Where to Find Great Franchise Information

by Rick Bisio – Franchise Consultant & Author of the Franchise Book –The Educated Franchisee

Frankie was eating a sandwich at a fast food franchise. He liked the sandwich. The place was packed. “This place must be a gold mine,” he thought. He called the franchisor, carefully examine the franchise information the franchisor provided, talked with several franchisees, attended discovery day, rounded up his down payment, and opened his doors.

Now Frankie finds out that he made a very expensive mistake. He still likes the sandwiches, but he is struggling with the employees, the hours, and the general public. Turns out, the franchise isn’t a good fit for him. But his life savings are invested in it, and he has to make the business prospering before anyone will purchase it.

Frankie considered he did his homework. He did spend a lot of time, and he examined the franchise materials supplied – what went wrong?

He didn’t start his franchise education at the beginning – Frankie skipped right to Step Four.

Don’t end up like Frankie. Perform the following franchise investigation steps to decide what you actually want and need, then to assure you’ll be able to identify it when you see it.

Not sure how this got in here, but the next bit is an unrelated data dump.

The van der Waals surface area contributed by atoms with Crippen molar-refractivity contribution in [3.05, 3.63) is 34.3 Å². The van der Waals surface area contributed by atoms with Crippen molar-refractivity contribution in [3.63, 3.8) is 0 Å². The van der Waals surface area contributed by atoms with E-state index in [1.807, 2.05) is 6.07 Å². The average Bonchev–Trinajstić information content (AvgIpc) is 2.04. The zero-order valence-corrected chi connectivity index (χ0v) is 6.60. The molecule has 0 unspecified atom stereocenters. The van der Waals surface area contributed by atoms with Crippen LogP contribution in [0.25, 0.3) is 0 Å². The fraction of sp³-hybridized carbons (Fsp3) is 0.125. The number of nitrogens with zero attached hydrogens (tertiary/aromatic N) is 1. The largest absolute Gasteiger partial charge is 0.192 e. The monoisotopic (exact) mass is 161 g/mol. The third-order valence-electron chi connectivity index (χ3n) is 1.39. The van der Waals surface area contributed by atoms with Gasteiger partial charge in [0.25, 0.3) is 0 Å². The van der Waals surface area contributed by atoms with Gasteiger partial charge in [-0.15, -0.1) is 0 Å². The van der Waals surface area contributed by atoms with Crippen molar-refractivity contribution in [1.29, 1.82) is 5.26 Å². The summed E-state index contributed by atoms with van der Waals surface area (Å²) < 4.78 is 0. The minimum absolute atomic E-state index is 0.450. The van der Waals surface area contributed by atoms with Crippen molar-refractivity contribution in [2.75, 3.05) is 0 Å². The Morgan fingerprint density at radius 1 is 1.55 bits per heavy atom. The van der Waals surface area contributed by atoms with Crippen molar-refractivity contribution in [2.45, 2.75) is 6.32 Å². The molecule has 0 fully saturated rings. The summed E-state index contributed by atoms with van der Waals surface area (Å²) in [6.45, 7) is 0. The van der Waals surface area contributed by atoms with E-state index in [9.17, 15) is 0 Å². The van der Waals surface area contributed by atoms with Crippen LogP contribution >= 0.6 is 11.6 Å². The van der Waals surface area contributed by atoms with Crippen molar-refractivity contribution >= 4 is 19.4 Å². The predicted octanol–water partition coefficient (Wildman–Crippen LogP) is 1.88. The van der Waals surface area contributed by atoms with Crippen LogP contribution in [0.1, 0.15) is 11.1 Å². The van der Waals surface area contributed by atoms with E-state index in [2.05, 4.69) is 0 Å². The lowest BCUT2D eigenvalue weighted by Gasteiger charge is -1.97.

Step One: Take a long, earnest look at yourself. If you don’t already have a life vision that excites you, build one. Then assess your skills, and look at what types of businesses you would be good at. (Hint – evaluate your skills, not your likes.) Make certain your income and lifestyle goals are quantifiable.

Step Two: Understand business ownership. Study the mentality of franchise owners and understand why people own their own businesses. (Hint – it’s not just about getting away from “the man.”)

Step Three: find out more about franchising in general. A little research here will diversify your view of how franchising works, of what you actually purchase when you buy a franchise, and of what’s available (Hint – franchising is about so much more than fast food and mufflers!)

There are several franchise resources available, from consultants to books and magazines, and it goes without saying that there are countless web sites as well. Of course, if you want one-stop shopping, I can’t help but recommend The Educated Franchisee, The How-To Book for Choosing a Winning Franchise. In all sincerity, I wrote the book because, as a Franchise Consultant, I have often been disturbed by the sad stories of people who got into franchising for the wrong reasons, or got into the wrong franchise – it’s tragic, really, when you understand that a little bit better preparation can make the difference between success and failure.

If you’re not ready to invest to a book and want to dip your toe in the water first, here are some web sites that can be useful. You might be on www.educatedfranchisee.com <http://www.educatedfranchisee.com> already, reading this article. If not, that’s a good place to start. There is a lot of franchise information on the site, ranging from a Recommended Reading List to FRANdata’s “Profile of Franchising,” and many other franchise resources.